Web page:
When I went to college in the 1980's, I heard a lot of words like "data input" and "beta version." They confused me. I wanted desperately to know what people were talking about, what Big Secret resided in the computer industry.
Now that I've worked in a computer company for the last few years, I've gained an insider's perspective. I decided to share my knowledge with the uninitiated by creating the following brief, handy glossary: Alpha. Software undergoes alpha testing as a first step in getting user feedback.
- Latin for "doesn't work."
- Software undergoes beta testing shortly before it's released. Beta is Latin for "still doesn't work."
- Instrument of torture. The first computer was invented by Roger "Duffy" Billingsly, a British scientist. In a plot to overthrow Adolf Hitler, Duffy disguised himself as a German ally and offered his invention as a gift to the surly dictator. The plot worked. On April 8, 1945, Adolf became so enraged at the "Incompatible File Format" error message that he shot himself. The war ended soon after Hitler's death, and Duffy began working for IBM.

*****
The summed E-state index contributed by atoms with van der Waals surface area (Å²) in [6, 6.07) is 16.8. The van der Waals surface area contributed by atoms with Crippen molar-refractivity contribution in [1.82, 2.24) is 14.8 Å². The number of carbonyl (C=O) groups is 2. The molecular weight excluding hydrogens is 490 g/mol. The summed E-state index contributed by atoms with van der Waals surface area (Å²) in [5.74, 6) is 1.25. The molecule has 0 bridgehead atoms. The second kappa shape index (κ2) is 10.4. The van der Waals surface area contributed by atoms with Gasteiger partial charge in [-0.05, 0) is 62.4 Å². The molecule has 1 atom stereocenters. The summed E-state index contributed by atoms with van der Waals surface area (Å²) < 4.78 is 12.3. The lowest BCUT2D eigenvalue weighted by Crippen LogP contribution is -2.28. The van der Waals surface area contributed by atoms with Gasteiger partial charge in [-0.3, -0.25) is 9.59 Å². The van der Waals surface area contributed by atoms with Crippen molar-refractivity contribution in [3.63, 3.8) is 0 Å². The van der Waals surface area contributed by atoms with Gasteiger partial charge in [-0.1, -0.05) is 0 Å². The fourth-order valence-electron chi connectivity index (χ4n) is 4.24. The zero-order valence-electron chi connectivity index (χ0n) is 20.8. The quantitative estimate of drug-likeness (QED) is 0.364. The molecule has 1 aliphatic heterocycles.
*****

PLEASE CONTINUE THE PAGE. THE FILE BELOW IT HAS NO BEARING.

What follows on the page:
- Central propulsion unit. The CPU is the computer's engine. It consists of a hard drive, an interface card and a tiny spinning wheel that's powered by a running rodent – a gerbil if the machine is a old machine, a ferret if it's a Pentium and a ferret on speed if it's a Pentium II.
- Default Directory
- Black hole. Default directory is where all files that you need disappear to.
- Error message
- Terse, baffling remark used by programmers to place blame on users for the program's shortcomings.
- A document that has been saved with an unidentifiable name. It helps to think of a file as something stored in a file cabinet – except when you try to remove the file, the cabinet gives you an electric shock and tells you the file format is unknown.
- Collective term for any computer-related object that can be kicked or battered.
- What we all need. Actually, it is the feature that assists in generating more questions. When the help feature is used correctly, users are able to navigate through a series of Help screens and end up where they started from without learning anything.